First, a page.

Microbial community and antibiotic resistance profiles of biomass and effluent are distinctly affected by antibiotic addition to an anaerobic membrane bioreactor†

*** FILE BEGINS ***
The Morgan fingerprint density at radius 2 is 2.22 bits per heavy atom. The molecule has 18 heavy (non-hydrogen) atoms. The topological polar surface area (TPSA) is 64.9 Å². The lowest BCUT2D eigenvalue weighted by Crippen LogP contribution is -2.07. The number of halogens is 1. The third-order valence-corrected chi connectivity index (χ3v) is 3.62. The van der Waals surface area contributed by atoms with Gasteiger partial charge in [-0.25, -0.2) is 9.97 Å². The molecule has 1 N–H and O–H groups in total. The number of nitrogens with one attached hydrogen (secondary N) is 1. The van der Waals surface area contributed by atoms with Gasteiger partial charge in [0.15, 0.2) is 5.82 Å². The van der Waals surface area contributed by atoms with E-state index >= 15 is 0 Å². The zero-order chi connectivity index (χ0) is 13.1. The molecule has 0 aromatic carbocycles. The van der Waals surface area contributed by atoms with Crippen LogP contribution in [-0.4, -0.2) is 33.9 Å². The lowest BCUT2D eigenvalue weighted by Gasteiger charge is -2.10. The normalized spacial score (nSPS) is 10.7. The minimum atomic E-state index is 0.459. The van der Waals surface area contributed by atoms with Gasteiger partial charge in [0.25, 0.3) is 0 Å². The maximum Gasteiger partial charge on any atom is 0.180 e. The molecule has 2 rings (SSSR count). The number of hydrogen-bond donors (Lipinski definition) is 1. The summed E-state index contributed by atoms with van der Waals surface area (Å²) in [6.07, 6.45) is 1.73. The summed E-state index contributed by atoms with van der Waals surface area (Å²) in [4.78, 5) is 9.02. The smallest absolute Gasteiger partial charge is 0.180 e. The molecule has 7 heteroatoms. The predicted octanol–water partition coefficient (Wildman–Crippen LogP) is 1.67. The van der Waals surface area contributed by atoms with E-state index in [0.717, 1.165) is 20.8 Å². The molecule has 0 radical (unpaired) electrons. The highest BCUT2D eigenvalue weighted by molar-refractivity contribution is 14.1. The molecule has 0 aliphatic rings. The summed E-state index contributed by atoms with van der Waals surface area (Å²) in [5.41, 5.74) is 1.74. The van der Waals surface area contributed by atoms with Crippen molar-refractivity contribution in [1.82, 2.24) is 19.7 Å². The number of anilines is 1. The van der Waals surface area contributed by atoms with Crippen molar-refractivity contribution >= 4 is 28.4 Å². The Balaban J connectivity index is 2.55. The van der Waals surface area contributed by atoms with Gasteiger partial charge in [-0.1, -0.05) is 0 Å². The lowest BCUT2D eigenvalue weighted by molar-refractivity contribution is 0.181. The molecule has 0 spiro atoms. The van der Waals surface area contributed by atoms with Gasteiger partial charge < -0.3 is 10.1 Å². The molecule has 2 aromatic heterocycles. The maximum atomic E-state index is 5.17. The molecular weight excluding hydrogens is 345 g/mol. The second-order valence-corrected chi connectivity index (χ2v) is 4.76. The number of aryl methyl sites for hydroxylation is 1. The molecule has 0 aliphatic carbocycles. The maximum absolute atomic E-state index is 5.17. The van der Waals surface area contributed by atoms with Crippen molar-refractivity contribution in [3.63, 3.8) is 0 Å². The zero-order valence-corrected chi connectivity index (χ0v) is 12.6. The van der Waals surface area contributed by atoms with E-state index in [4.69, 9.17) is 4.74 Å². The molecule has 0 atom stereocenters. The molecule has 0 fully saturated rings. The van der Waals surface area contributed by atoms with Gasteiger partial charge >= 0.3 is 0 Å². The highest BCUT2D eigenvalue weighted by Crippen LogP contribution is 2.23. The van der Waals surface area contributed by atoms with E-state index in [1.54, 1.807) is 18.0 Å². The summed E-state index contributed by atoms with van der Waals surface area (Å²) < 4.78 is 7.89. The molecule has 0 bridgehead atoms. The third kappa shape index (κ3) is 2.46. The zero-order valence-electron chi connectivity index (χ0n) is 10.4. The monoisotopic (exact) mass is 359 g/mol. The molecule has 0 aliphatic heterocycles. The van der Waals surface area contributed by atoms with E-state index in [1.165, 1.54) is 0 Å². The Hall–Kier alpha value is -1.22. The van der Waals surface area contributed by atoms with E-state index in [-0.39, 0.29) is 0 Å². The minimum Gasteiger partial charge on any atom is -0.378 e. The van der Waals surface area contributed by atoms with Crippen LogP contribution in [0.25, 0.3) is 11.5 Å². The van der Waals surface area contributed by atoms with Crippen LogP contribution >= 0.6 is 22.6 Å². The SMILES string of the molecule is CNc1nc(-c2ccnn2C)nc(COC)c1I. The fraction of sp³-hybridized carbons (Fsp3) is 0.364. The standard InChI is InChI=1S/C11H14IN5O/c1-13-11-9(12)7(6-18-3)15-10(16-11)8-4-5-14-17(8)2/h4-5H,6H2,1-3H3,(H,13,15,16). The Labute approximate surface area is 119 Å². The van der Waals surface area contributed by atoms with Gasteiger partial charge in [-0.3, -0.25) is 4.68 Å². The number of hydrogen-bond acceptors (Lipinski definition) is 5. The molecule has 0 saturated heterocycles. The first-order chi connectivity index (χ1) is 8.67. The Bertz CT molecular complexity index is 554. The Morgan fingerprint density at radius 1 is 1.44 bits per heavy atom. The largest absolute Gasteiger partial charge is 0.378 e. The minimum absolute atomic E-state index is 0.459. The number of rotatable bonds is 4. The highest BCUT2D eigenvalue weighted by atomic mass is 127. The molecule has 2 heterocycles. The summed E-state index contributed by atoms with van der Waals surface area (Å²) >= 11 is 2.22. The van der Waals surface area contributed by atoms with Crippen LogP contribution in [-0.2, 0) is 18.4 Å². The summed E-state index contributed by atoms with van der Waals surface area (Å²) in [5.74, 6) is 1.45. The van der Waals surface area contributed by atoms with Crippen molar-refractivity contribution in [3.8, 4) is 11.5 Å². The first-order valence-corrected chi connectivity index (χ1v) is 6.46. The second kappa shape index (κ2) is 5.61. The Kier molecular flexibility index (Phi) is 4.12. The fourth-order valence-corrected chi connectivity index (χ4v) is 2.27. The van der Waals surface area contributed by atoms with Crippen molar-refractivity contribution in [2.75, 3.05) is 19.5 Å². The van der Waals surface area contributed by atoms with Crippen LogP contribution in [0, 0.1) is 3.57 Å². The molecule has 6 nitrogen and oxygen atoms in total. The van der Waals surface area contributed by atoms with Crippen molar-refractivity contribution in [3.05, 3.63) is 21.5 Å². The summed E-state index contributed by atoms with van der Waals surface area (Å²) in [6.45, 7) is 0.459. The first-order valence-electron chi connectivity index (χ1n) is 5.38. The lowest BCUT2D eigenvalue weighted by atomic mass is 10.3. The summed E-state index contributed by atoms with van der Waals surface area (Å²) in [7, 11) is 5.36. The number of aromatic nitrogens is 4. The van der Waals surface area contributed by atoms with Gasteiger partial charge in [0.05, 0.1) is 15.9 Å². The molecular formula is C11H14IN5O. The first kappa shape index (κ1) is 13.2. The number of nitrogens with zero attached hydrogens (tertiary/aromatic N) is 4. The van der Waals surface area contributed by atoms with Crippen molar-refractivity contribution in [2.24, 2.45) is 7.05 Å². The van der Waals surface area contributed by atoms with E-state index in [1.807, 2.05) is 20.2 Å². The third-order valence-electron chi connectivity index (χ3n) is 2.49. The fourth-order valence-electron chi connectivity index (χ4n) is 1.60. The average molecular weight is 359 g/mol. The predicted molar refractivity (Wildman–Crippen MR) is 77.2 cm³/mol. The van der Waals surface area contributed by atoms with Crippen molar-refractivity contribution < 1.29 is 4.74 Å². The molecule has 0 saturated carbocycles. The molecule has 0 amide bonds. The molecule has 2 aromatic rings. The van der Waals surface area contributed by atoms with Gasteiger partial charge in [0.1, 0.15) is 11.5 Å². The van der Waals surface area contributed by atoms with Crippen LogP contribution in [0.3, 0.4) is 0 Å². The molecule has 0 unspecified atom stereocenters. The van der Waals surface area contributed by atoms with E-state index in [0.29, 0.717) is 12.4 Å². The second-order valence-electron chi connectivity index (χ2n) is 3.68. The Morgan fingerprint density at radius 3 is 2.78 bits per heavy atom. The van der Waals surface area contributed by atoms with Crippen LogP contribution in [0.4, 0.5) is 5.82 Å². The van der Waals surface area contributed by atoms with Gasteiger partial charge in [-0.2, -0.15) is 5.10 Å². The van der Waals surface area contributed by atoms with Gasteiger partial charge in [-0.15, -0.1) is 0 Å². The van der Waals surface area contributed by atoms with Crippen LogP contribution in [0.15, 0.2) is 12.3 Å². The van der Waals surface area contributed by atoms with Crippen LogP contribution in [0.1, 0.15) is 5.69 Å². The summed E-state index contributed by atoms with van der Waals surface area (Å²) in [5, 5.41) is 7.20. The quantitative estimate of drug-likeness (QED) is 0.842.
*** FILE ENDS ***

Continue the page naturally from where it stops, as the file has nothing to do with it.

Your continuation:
The transfer of antibiotic resistance to pathogenic bacteria is one of the most eminent human health threats and a concern in water reuse schemes. Anaerobic membrane bioreactors (AnMBRs) are an emerging wastewater treatment biotechnology with significant potential for mainstream wastewater treatment. However, AnMBR effluents remain largely unexplored with respect to their microbial community composition and their antibiotic resistance profiles. In this study, we operated a bench-scale AnMBR for the treatment of domestic wastewater containing antibiotics (250 μg L−1 each of sulfamethoxazole, ampicillin, and erythromycin) and evaluated microbial community structure and antibiotic resistance gene (ARG) dynamics in both the biomass and effluent. Results showed that ARG abundances in the biomass of the AnMBR consistently increased throughout the experiment, while the effluent ARG abundances saw a sharp increase upon initial antibiotic exposure to the system and then dropped immediately thereafter. Further, a vastly more variable microbial community was observed in the AnMBR effluent as compared to the biomass. Several potentially pathogenic genera in the effluent were strongly correlated with the abundance of specific resistance genes (e.g., sul1), as well as a class 1 integrase gene (intI1). Overall, the results of this study provide useful insights into the association of ARGs with microbial community dynamics in AnMBR, which is needed to devise operational and design strategies to lessen dissemination of antibiotic resistance to the environment.